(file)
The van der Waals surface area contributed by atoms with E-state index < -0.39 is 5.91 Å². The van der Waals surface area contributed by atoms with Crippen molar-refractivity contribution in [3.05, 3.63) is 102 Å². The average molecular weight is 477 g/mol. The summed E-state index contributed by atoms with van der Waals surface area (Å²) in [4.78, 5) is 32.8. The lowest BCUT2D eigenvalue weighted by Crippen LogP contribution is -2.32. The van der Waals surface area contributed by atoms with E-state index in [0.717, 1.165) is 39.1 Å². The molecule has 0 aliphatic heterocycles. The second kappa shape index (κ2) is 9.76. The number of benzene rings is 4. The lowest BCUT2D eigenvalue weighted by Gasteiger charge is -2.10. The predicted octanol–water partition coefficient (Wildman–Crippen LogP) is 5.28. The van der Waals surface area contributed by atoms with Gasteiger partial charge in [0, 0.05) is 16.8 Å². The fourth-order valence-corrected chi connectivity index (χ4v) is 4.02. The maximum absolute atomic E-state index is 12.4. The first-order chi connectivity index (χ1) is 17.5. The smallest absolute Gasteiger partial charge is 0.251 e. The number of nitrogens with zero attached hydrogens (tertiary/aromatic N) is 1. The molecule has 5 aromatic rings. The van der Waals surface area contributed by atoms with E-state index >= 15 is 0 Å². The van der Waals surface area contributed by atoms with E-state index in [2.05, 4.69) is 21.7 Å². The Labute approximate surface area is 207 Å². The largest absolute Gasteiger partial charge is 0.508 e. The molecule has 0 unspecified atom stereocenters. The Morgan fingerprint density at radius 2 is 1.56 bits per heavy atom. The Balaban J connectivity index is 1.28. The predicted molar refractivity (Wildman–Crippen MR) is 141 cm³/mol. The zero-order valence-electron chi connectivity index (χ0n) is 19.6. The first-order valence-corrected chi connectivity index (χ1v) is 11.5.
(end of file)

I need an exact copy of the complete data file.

The van der Waals surface area contributed by atoms with E-state index < -0.39 is 5.91 Å². The van der Waals surface area contributed by atoms with Crippen molar-refractivity contribution in [3.05, 3.63) is 102 Å². The average molecular weight is 477 g/mol. The summed E-state index contributed by atoms with van der Waals surface area (Å²) in [4.78, 5) is 32.8. The lowest BCUT2D eigenvalue weighted by Crippen LogP contribution is -2.32. The van der Waals surface area contributed by atoms with E-state index in [0.717, 1.165) is 39.1 Å². The molecule has 0 aliphatic heterocycles. The second kappa shape index (κ2) is 9.76. The number of benzene rings is 4. The lowest BCUT2D eigenvalue weighted by Gasteiger charge is -2.10. The predicted octanol–water partition coefficient (Wildman–Crippen LogP) is 5.28. The van der Waals surface area contributed by atoms with Gasteiger partial charge in [0, 0.05) is 16.8 Å². The fourth-order valence-corrected chi connectivity index (χ4v) is 4.02. The maximum absolute atomic E-state index is 12.4. The first-order chi connectivity index (χ1) is 17.5. The smallest absolute Gasteiger partial charge is 0.251 e. The number of nitrogens with zero attached hydrogens (tertiary/aromatic N) is 1. The molecule has 5 aromatic rings. The van der Waals surface area contributed by atoms with E-state index >= 15 is 0 Å². The van der Waals surface area contributed by atoms with E-state index in [2.05, 4.69) is 21.7 Å². The Labute approximate surface area is 207 Å². The largest absolute Gasteiger partial charge is 0.508 e. The molecule has 0 unspecified atom stereocenters. The Morgan fingerprint density at radius 2 is 1.56 bits per heavy atom. The Balaban J connectivity index is 1.28. The predicted molar refractivity (Wildman–Crippen MR) is 141 cm³/mol. The zero-order valence-electron chi connectivity index (χ0n) is 19.6. The first-order valence-corrected chi connectivity index (χ1v) is 11.5.